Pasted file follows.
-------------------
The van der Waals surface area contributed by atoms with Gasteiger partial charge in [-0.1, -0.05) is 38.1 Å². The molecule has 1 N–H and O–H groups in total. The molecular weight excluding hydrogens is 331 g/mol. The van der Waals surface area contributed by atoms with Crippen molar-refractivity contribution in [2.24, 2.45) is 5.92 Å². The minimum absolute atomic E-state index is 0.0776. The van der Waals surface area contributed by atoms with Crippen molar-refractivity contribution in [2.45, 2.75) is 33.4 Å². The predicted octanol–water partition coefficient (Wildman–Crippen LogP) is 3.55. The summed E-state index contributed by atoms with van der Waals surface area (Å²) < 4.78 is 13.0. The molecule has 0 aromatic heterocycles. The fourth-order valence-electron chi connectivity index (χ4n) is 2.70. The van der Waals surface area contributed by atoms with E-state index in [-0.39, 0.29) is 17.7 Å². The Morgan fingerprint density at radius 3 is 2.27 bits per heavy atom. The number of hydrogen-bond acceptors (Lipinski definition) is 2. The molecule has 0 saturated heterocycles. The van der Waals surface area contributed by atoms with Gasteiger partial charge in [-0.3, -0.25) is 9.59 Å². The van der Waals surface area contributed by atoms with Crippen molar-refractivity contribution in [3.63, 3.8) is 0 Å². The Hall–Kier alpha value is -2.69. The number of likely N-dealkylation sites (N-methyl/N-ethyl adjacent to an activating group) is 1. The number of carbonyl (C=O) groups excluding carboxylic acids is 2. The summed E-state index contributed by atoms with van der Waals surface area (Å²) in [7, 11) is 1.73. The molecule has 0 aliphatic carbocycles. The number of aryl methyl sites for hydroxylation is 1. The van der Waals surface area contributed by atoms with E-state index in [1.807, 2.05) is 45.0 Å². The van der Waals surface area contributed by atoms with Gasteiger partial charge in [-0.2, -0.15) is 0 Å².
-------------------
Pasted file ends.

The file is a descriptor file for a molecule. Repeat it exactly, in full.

The van der Waals surface area contributed by atoms with Gasteiger partial charge in [-0.1, -0.05) is 38.1 Å². The molecule has 1 N–H and O–H groups in total. The molecular weight excluding hydrogens is 331 g/mol. The van der Waals surface area contributed by atoms with Crippen molar-refractivity contribution in [2.24, 2.45) is 5.92 Å². The minimum absolute atomic E-state index is 0.0776. The van der Waals surface area contributed by atoms with Crippen molar-refractivity contribution in [2.45, 2.75) is 33.4 Å². The predicted octanol–water partition coefficient (Wildman–Crippen LogP) is 3.55. The summed E-state index contributed by atoms with van der Waals surface area (Å²) < 4.78 is 13.0. The molecule has 0 aromatic heterocycles. The fourth-order valence-electron chi connectivity index (χ4n) is 2.70. The van der Waals surface area contributed by atoms with E-state index in [-0.39, 0.29) is 17.7 Å². The Morgan fingerprint density at radius 3 is 2.27 bits per heavy atom. The number of hydrogen-bond acceptors (Lipinski definition) is 2. The molecule has 0 saturated heterocycles. The van der Waals surface area contributed by atoms with Gasteiger partial charge in [-0.3, -0.25) is 9.59 Å². The van der Waals surface area contributed by atoms with Crippen molar-refractivity contribution in [3.63, 3.8) is 0 Å². The Hall–Kier alpha value is -2.69. The number of likely N-dealkylation sites (N-methyl/N-ethyl adjacent to an activating group) is 1. The number of carbonyl (C=O) groups excluding carboxylic acids is 2. The summed E-state index contributed by atoms with van der Waals surface area (Å²) in [7, 11) is 1.73. The molecule has 0 aliphatic carbocycles. The number of aryl methyl sites for hydroxylation is 1. The van der Waals surface area contributed by atoms with E-state index in [1.807, 2.05) is 45.0 Å². The van der Waals surface area contributed by atoms with Gasteiger partial charge in [-0.2, -0.15) is 0 Å².